Ten Reasons "One More Day" Is the Worst Spider-Man Story Ever


#9 – Haven’t We Been Here Before?

Spider-Man made his debut in Amazing Fantasy #15 in August of 1962, celebrating his 45th anniversary last summer. The Web Head’s had a multitude of titles over the years as well: Amazing Spider-Man, Spectacular Spider-Man, Spider-Man, Web of Spider-Man, Spider-Man: Unlimited, Marvel Knights: Spider-Man, Sensational Spider-Man, Friendly Neighborhood Spider-Man and I’m sure there have been others. My point is that there’s a veritable cornucopia of Spidey stories out there for the reading. The vast majority of those stories featured the secret identity and the mechanical webshooters. Peter Parker was single until 1987 and those first twenty-five years featured plenty of stories about a down-on-his-luck Parker trying to pay the bills, get a date, keep his identity secret, and take care of dear old Aunt May, all the while fulfilling his responsibilities as Spider-Man. These aspects can be considered Spider-Man’s trademarks but they can also be considered Spider-Man’s cliches. After all the growth that the character has experienced in the last few years, the changes brought about by “One More Day” seem like a huge step backward. Do we really need to go back to stories that feature Aunt May’s poor health, running out of web fluid, and secret identity skulduggery as convenient plot devices? I’m not saying the stories would necessarily be bad, but why try to turn back the clock instead of moving forward? This leads right into my next item…

#8 – This “New” Version of Spider-Man is Readily Available In Other Places

The version of Spider-Man that Joe Quesada sought to establish in the regular Marvel Universe post-“One More Day” already existed, basically, in three other formats. The young, single Spidey not only existed in the first quarter century of Spider books, but relaunched in books like Marvel Age Spider-Man and Ultimate Spider-Man. If this change , as Joe Quesada insists, is what’s needed to get more people reading Amazing, then these two books should be outselling the flagship title, right? They’re not. I didn’t research it extensively, but according to Diamond’s sales numbers to comic specialty stores throughout 2007 Amazing Spider-Man was consistently in the top 15 books sold for the month, Ultimate was usually somewhere around number 25, and Marvel Age Spider-Man was usually found somewhere in the low 200s.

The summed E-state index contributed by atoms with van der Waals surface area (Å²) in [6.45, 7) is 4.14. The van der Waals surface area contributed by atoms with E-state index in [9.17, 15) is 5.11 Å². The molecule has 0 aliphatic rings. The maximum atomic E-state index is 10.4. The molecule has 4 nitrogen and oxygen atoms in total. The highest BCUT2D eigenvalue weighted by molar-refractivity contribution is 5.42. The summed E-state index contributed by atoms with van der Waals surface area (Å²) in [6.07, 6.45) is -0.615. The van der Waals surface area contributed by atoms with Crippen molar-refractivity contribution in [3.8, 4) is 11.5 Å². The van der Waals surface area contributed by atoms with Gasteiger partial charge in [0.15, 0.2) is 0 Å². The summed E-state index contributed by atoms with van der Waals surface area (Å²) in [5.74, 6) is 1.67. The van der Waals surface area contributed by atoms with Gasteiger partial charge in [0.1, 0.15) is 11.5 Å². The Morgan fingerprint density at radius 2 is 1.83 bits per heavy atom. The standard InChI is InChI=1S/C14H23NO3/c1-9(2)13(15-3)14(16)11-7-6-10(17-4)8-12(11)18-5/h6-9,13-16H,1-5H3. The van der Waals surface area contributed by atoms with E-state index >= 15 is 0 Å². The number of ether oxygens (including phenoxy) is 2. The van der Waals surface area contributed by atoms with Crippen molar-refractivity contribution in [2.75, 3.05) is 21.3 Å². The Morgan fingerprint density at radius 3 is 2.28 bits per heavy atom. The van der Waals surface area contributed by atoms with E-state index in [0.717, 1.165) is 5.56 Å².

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One comment

  1. Ultimate and Amazing cannot be compared in such a sense. In Ultimate, Peter is still in high school – completely dependant on Aunt May with no other options whatsoever. The character is completely different.As for Marvel Age, that’s an all-ages book that has much happier stories and lacks any real sense of continuity.Despite whatever you want to call it (it’s not really a retcon) the core of Spider-Man’s continuity is still there. I have no problem with where they are, I just wish there had been a better way to do it.That said, I politely, but wholeheartedly disagree with your 8th point.

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